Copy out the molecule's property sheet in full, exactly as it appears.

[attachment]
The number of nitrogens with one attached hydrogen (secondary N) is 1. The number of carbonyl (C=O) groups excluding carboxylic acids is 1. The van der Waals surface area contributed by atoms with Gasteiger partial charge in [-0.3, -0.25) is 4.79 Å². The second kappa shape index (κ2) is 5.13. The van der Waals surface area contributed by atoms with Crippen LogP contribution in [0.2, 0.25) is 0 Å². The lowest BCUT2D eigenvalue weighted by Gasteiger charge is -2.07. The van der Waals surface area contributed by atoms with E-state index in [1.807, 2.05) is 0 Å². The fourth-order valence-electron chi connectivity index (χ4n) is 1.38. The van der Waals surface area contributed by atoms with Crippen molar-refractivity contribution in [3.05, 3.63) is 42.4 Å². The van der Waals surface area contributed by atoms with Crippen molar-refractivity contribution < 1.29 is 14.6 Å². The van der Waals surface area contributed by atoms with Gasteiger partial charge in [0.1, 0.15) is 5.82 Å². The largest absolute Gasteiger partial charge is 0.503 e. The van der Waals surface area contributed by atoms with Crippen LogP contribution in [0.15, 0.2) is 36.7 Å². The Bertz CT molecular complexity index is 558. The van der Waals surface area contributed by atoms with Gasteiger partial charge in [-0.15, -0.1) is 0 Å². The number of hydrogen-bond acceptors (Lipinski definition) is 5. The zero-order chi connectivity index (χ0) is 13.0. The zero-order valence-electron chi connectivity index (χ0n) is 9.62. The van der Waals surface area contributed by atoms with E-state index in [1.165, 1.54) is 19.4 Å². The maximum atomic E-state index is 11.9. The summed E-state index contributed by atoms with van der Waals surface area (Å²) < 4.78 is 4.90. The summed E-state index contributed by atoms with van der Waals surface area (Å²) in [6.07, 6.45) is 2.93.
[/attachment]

The number of nitrogens with one attached hydrogen (secondary N) is 1. The number of carbonyl (C=O) groups excluding carboxylic acids is 1. The van der Waals surface area contributed by atoms with Gasteiger partial charge in [-0.3, -0.25) is 4.79 Å². The second kappa shape index (κ2) is 5.13. The van der Waals surface area contributed by atoms with Crippen LogP contribution in [0.2, 0.25) is 0 Å². The lowest BCUT2D eigenvalue weighted by Gasteiger charge is -2.07. The van der Waals surface area contributed by atoms with E-state index in [1.807, 2.05) is 0 Å². The fourth-order valence-electron chi connectivity index (χ4n) is 1.38. The van der Waals surface area contributed by atoms with Crippen molar-refractivity contribution in [3.05, 3.63) is 42.4 Å². The van der Waals surface area contributed by atoms with Crippen molar-refractivity contribution < 1.29 is 14.6 Å². The van der Waals surface area contributed by atoms with Gasteiger partial charge in [0.1, 0.15) is 5.82 Å². The largest absolute Gasteiger partial charge is 0.503 e. The van der Waals surface area contributed by atoms with Crippen LogP contribution in [0.15, 0.2) is 36.7 Å². The Bertz CT molecular complexity index is 558. The van der Waals surface area contributed by atoms with Gasteiger partial charge in [-0.15, -0.1) is 0 Å². The number of hydrogen-bond acceptors (Lipinski definition) is 5. The zero-order chi connectivity index (χ0) is 13.0. The zero-order valence-electron chi connectivity index (χ0n) is 9.62. The van der Waals surface area contributed by atoms with E-state index in [1.165, 1.54) is 19.4 Å². The maximum atomic E-state index is 11.9. The summed E-state index contributed by atoms with van der Waals surface area (Å²) < 4.78 is 4.90. The summed E-state index contributed by atoms with van der Waals surface area (Å²) in [6.07, 6.45) is 2.93.